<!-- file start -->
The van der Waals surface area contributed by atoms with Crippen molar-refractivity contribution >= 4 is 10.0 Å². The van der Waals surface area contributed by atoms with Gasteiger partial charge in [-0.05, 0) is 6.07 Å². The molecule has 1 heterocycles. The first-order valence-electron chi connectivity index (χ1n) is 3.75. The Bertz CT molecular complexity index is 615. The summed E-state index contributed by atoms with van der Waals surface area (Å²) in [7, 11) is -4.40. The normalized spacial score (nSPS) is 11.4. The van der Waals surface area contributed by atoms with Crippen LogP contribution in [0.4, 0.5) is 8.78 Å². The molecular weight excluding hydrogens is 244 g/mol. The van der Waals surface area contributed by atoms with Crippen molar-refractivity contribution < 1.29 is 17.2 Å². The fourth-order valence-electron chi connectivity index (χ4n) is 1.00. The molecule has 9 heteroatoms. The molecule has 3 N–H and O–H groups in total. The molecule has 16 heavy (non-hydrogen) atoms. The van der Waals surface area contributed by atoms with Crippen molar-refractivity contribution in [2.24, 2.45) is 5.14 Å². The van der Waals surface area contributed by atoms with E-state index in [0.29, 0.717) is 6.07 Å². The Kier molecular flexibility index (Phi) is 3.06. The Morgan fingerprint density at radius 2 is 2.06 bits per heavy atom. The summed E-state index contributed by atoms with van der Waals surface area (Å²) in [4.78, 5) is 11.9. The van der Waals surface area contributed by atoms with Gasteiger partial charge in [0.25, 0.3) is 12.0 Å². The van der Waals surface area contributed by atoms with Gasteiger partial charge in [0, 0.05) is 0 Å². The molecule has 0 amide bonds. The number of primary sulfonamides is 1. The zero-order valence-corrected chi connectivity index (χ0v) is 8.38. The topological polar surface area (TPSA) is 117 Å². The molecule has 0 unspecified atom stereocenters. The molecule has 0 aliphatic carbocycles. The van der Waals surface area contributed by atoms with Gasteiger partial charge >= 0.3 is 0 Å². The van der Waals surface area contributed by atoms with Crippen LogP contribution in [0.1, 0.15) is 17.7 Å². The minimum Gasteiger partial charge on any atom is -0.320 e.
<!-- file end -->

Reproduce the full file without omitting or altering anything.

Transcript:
The van der Waals surface area contributed by atoms with Crippen molar-refractivity contribution >= 4 is 10.0 Å². The van der Waals surface area contributed by atoms with Gasteiger partial charge in [-0.05, 0) is 6.07 Å². The molecule has 1 heterocycles. The first-order valence-electron chi connectivity index (χ1n) is 3.75. The Bertz CT molecular complexity index is 615. The summed E-state index contributed by atoms with van der Waals surface area (Å²) in [7, 11) is -4.40. The normalized spacial score (nSPS) is 11.4. The van der Waals surface area contributed by atoms with Crippen LogP contribution in [0.4, 0.5) is 8.78 Å². The molecular weight excluding hydrogens is 244 g/mol. The van der Waals surface area contributed by atoms with Crippen molar-refractivity contribution < 1.29 is 17.2 Å². The fourth-order valence-electron chi connectivity index (χ4n) is 1.00. The molecule has 9 heteroatoms. The molecule has 3 N–H and O–H groups in total. The molecule has 16 heavy (non-hydrogen) atoms. The van der Waals surface area contributed by atoms with Crippen molar-refractivity contribution in [2.24, 2.45) is 5.14 Å². The van der Waals surface area contributed by atoms with E-state index in [0.29, 0.717) is 6.07 Å². The Kier molecular flexibility index (Phi) is 3.06. The Morgan fingerprint density at radius 2 is 2.06 bits per heavy atom. The summed E-state index contributed by atoms with van der Waals surface area (Å²) in [4.78, 5) is 11.9. The van der Waals surface area contributed by atoms with Gasteiger partial charge in [0.25, 0.3) is 12.0 Å². The van der Waals surface area contributed by atoms with Gasteiger partial charge in [0, 0.05) is 0 Å². The molecule has 0 amide bonds. The number of primary sulfonamides is 1. The zero-order valence-corrected chi connectivity index (χ0v) is 8.38. The topological polar surface area (TPSA) is 117 Å². The molecule has 0 unspecified atom stereocenters. The molecule has 0 aliphatic carbocycles. The van der Waals surface area contributed by atoms with Gasteiger partial charge >= 0.3 is 0 Å². The van der Waals surface area contributed by atoms with Crippen LogP contribution in [0.1, 0.15) is 17.7 Å². The minimum Gasteiger partial charge on any atom is -0.320 e.